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Los Habaneros 2
Havana, Cuba
By Alison McCauley
12 Sep 2013

A dancer cuddles her puppy in her one-room apartment. The cracked and sagging marble floor is typical sight in buildings throughout Havana. Despite the acute shortage of living space in Havana, most people have at least one pet. Dogs are particularly popular. Pets are considered part of the family and are treated with love and respect.

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Los Habaneros 1
Havana, Cuba
By Alison McCauley
11 Sep 2013

Inside the home of four elderly brothers in Old Havana. The youngest of four brothers is enjoying a cigarette at the ground floor apartment his family has lived in for four generations. The apartment has electricity and basic plumbing, but water infiltration into the ceilings and walls has caused great damage.

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Los Habaneros 22
Havana, Cuba
By Alison McCauley
11 Sep 2013

A young couple and their baby live in this small apartment that has heavy damage due to the water infiltration. Their belongings are moldy and it is no longer safe to use anything electrical at the apartment. The family are considering moving into the already crowded home of some relatives.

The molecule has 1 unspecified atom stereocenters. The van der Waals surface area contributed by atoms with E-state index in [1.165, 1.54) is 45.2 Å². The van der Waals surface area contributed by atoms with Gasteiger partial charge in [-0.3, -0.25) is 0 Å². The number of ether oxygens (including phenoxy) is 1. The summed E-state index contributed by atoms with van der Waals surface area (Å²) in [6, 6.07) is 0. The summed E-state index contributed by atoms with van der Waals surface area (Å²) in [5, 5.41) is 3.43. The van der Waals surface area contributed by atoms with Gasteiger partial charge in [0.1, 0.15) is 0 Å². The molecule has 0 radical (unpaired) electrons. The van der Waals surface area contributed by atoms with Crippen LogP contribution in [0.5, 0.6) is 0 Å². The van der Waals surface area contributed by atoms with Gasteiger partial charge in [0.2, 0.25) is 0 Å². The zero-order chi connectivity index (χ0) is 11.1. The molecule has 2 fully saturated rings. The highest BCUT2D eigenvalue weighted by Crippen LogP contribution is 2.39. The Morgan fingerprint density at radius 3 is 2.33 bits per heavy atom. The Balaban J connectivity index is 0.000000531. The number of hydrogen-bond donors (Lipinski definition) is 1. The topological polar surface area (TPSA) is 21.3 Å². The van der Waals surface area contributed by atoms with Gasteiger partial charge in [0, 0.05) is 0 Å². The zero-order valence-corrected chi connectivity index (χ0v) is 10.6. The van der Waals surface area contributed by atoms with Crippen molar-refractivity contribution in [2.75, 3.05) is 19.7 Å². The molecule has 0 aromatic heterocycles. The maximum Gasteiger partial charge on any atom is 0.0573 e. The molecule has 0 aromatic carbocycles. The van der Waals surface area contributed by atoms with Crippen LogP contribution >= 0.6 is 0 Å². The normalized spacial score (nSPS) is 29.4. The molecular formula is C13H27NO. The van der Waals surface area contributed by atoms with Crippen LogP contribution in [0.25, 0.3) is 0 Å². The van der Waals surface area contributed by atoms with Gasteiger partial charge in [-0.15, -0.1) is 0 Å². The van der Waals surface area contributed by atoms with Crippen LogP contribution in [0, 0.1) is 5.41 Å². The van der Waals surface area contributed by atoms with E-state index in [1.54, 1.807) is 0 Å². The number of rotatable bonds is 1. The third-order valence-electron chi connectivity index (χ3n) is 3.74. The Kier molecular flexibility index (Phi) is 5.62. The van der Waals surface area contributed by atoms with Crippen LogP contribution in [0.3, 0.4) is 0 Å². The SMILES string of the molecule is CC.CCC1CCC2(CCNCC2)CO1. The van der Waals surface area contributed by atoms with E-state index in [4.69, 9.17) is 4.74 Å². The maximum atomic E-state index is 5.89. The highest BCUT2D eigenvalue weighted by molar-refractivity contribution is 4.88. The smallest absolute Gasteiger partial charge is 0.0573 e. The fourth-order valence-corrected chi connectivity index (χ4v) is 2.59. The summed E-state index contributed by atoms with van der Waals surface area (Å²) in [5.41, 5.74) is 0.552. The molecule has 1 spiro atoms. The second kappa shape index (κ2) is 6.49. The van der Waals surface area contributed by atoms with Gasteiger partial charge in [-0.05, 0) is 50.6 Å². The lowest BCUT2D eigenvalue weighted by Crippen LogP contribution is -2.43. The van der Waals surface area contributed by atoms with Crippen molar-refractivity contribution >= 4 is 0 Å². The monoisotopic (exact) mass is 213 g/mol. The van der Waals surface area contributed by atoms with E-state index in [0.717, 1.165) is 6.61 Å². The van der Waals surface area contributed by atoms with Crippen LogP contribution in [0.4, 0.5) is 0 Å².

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Los Habaneros 3
Havana, Cuba
By Alison McCauley
11 Sep 2013

An elderly lady points toward a portrait of revolutionary, Camilo Cienfuegos. This 78-year-old woman shares two small rooms with her son. The original stairs to their home collapsed completely and were replaced by a four meter-high, rickety, homemade staircase. Ten years ago, this woman fell down these stairs and broke her shoulder, hip and all of her front teeth.

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Los Habaneros 4
Havana, Cuba
By Alison McCauley
11 Sep 2013

A young woman in her kitchen. The floor of the landing in front of this apartment has caved in and large marble slabs have fallen down to the hallway below. The couple who lives in this apartment have to walk carefully along the edge of the landing to get to their front door. They have no running water and have to carry buckets of water across the dangerous landing.